We can learn a great deal about the actual formation of sex hierarchies i.e. if we study what is happening to women under the impact of capitalism both in its centers and in its periphery, where poor peasant and tribal societies are now being 'integrated' into a so-called new national and international division of labour under the dictates of capital accumulation. Both in the capitalist centers and in the peripheries a distinct sexist policy was and is used to subsume whole societies and classes under the dominant capitalist production relations.
This strategy usually appears in the guise of 'progressive' or liberal family laws (e.g. the prohibition of polygamy), family planning, and development policies. The demand to 'integrate women into development', first voiced at the International Women's Conference in Mexico (1975), is largely used in Third World countries to recruit women as the cheapest, most docile and manipulable labour force for capitalist production processes, both in agro-business and industry as well as in the unorganized sector (Fröbel, Kreye, Heinrichs 1977).
This also means that we should no longer look at the sexual division of labour as a problem related to the family, but rather as a structural problem related to the whole society. The hierarchical division of labour between men and women and its dynamics form an integral part of dominant production relations, i.e. class relations of a particular epoch and society and of the broader national and international divisions of labour.
4. Appropriation of Nature by Women and Men
To search for a materialist concept of men/women and history, however, means to search for the human nature of men and women. But human nature is not a given fact. It evolved in history and cannot be reduced to its biological aspects: the physiological dimension of human nature is always linked to its social dimension. Therefore, human nature cannot be understood if we separate its physiology from its history. Human nature does not evolve out of biology in a linear, monocausal process, but is the result of the history of the interaction of men/women with nature and with each other. Human beings do not simply live, animals live. Human beings produce their lives. This production takes place in a historical process.
In contrast to the evolution in the animal world (natural history), human history is social history right from the beginning. All human history is characterized, according to Marx and Engels, by 'three moments' which existed at the beginning of mankind and still exist today: (1) people must live in order to be able to make history, they must produce the means to satisfy their needs: food, clothing, a shelter; (2) the satisfaction of needs leads to new needs, they develop new instruments to satisfy their needs; and (3) men who reproduce their daily life must make other men, must procreate - the relationship between men and women. Marx characterizes this 'production of life' as a process of 'appropriation of nature' through sensuous, objective activity (Marx/Engels 1970).
Later, Marx uses the expression 'appropriation of the natural matter' to conceptualize 'work' in its broadest sense: work, as appropriation of nature for the satisfaction of human needs:
Labour is, in the first place, a process in which both man and nature participate, and in which man on his own accord starts, regulates, controls the material re-actions between himself and nature. He opposes himself to nature as one of her own forces, setting in motion arms and legs, head and hands, the natural forces of his body, in order to appropriate Nature's productions in a form adapted to his wants. By thus acting on the external world and changing it, he at the same time changes his own nature (Marx 1974: 173).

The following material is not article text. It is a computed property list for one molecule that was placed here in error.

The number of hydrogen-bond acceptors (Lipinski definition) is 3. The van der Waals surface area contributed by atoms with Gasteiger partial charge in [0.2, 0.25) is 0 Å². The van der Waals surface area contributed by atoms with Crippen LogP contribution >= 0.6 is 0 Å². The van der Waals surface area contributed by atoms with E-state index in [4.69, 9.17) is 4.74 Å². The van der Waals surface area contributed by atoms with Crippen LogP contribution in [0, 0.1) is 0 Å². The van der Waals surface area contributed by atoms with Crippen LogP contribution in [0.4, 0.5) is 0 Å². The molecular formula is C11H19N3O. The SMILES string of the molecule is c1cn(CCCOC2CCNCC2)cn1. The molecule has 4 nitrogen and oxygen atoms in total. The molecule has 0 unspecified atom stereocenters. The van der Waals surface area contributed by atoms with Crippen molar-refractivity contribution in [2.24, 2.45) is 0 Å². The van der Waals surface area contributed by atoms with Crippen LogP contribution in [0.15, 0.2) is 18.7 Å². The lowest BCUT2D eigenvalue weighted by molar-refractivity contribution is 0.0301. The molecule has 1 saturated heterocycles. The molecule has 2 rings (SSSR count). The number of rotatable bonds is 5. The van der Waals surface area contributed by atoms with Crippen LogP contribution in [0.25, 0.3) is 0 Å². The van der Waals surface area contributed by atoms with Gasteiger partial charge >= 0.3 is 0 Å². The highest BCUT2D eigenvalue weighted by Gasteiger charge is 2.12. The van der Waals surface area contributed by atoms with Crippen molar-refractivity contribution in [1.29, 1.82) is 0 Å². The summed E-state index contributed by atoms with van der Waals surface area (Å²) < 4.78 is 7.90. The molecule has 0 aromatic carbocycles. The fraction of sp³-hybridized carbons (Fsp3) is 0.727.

We must stress that this 'appropriation of nature' is the characteristic of all human history, including its earliest, primitive stages. Engels separates these earliest stages as pre-history, from the actual human history which, according to him, began only with civilization, i.e. with full-fledged class and patriarchal relations. Engels is not able to answer the question of how humanity then jumped from pre-history to social history; moreover, he does not apply the method of dialectical historical materialism to the study of these primitive societies which have 'not yet entered history'. He thinks that the laws of evolution prevailed up to the emergence of private property, of family, and the state (Engels 1973).
But if we want to find a materialist concept of women and men in their history, we have first to analyze their respective interaction with nature and how, in this process, they built up their own human or social nature. If we were to follow Engels, we would have to relegate women's interaction with nature to the sphere of evolution. (This, in fact, is being done by functionalists and behaviorists all over the world.) We would have to conclude that women have not yet entered history (as defined by men) and still basically belong to the animal world. History, for Engels, begins with civilization, the exploitation of woman by man and man by man.
4.2. The Appropriation of Their Own Bodies by Women/Men
The labour process, in its elementary form, according to Marx, is a conscious action with a view to producing use-values. In a wider sense, it is 'the appropriation of natural substances for human requirements'. This 'exchange of matter' (Stoffwechsel) between human beings and nature is the everlasting nature-imposed condition of human existence, or rather is common to every historical phase (Marx 1974: 179). In this 'exchange of matter' between human beings and nature, the former, both women and men, not only develop and change the external nature with which they find themselves confronted, but also their own bodily nature.